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How a Microbiome Test Can Help Your Bloating, Constipation or Other Gut Symptoms


If uncomfortable bloating, constipation and smelly gas are a part of your daily life, chances are you’ve been looking for relief…

Did you know symptoms such as these often reflect a deeper issue related to your gut bacteria? For this reason, getting to the core of the problem requires an understanding of the complex relationship between the 38 trillion microorganisms living in your digestive tract (your microbiome), and you.


While that may sound like a big task, modern technology has made it possible for you to get to know your gut microbiome, allowing you to find out the number, type and function of the microorganisms that call your gut ‘home’. In this way, microbiome testing helps you discover how your unique microbial composition relates to your symptoms, and how to create harmony within your gut.


With the MetaBiome genomic testing, you can get to the bottom of your digestive discomfort and receive guidance on how to manage it. This simple, easy-to-perform, at-home stool test delivers a detailed snapshot of your gut microbes, and how they might be causing your symptoms.


Microbiome ABCs

Your microbiome has been with you since day one, growing and developing throughout your life. Your microbiome supports your health in many ways, including:

  • Breaking down the fibre from your meals, creating compounds known as short-chain fatty acids (SCFAs) that help keep your gut healthy and allow it to repair itself in cases of damage (e.g. gut infections);

  • Using that broken down fibre to feed other beneficial species (a process known as cross-feeding, performed by certain bacterial species, such as Bifidobacteria species); and

  • Producing essential vitamins, such as folate and vitamin B12, and feel-good brain chemicals, such as serotonin, for your body to use.


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At the same time, these mechanisms help to maintain a healthy gut environment that best supports your microbiome, allowing your good bugs to thrive, and continue to nourish you. However many factors, including consuming a low fibre diet, or taking medications such as antibiotics, can negatively influence your levels of good bacteria, causing you to lose their beneficial functions. This usually means less beneficial species are able to take their place, and the resultant imbalance between ‘good’ and ‘bad’ species may be responsible for uncomfortable gut symptoms.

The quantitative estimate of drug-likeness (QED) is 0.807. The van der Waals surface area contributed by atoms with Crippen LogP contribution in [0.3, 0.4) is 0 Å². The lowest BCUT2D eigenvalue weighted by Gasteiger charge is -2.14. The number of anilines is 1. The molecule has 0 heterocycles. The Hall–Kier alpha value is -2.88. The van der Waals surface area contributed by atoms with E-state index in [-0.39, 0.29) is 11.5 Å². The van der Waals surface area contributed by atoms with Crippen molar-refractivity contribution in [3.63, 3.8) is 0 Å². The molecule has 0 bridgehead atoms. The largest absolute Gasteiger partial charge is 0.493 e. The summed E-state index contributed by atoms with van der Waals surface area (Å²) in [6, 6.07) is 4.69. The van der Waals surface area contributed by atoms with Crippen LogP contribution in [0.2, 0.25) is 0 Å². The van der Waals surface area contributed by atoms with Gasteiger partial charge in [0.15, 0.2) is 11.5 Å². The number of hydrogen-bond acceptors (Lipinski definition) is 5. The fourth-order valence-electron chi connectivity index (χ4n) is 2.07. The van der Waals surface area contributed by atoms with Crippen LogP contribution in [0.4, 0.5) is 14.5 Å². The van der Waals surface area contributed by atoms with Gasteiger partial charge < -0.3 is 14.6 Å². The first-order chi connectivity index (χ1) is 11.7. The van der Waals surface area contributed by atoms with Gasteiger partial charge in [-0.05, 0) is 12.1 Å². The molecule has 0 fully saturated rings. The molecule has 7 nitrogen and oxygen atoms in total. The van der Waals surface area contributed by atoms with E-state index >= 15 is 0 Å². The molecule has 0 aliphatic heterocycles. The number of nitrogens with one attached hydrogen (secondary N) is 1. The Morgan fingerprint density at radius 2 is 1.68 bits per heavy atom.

For this reason, testing can be useful. By finding out about the balance of beneficial versus non-beneficial species in your gut, you can discover how your microbiome may be helping, or hindering, your health.

Several microbiome markers can be used to determine the microbial causes driving your symptoms. Let us take a further look at these markers.


D is for Diversity

Having an abundance of different species enhances the health-promoting abilities of your microbiome. In fact, having a large number of diverse, beneficial bacteria is one of biggest factors in maintaining optimal gut health. A high level of bacterial diversity has been shown to reduce the risk of digestive symptoms, whilst a lower level of diversity has been linked with symptoms such as constipation, bloating and diarrhoea, due to a lack of functional and protective gut bacteria.1 The MetaBiome Genomic testing measures diversity, to help you to determine whether low diversity is keeping you from overcoming digestive issues.


A high level of bacterial diversity has been shown to reduce the risk of digestive symptoms, whilst a lower level of diversity has been linked with symptoms such as constipation, bloating and diarrhoea, due to a lack of functional and protective gut bacteria.1


Unlocking Your Very Own Chamber of Microbiome Secrets

Certain bacteria are associated with gut symptoms, and discovering these bacteria within your microbiome can help guide your treatment. For example, having high levels of sulfide-producing bacteria (e.g. Bilophila wadsworthia) is a common culprit behind smelly gas (specifically, the kind that smells like sulfur), whilst methane-producers (e.g. Methanobrevibacter smithii) have been linked to constipation.

In addition, the MetaBiome genomic testing can reveal the compounds your bacteria might be producing. For instance, helpful species will often produce high amounts of SCFAs, such as butyrate, which reduce inflammation, controls appetite and stimulates serotonin production. However, unhelpful species may produce high levels of harmful compounds, such as lipopolysaccharide (LPS), which can damage your gut lining, causing you symptoms such as abdominal pain.

Once you have mapped out the microorganisms in your gut and the compounds they produce, we can help you strategically modify your microbiome (through food and strain-specific probiotics). This will enhance beneficial compounds and reduce damaging influences on your gut health, helping restore balance in your microbiome and reduce your symptoms.






<References>

1 Durbán A, Abellán JJ, Jiménez-Hernández N, Salgado P, Ponce M, Ponce J, et al. Structural alterations of faecal and mucosa-associated bacterial communities in irritable bowel syndrome. Environ Microbiol Rep. 2012 Apr;4(2):242-7. doi: 10.1111/j.1758-2229.2012.00327.x.


This blog is retrieved from Metagenics Website https://www.metagenicsinstitute.com.au/blog-post/2020/how-a-microbiome-test-can-help-your-bloating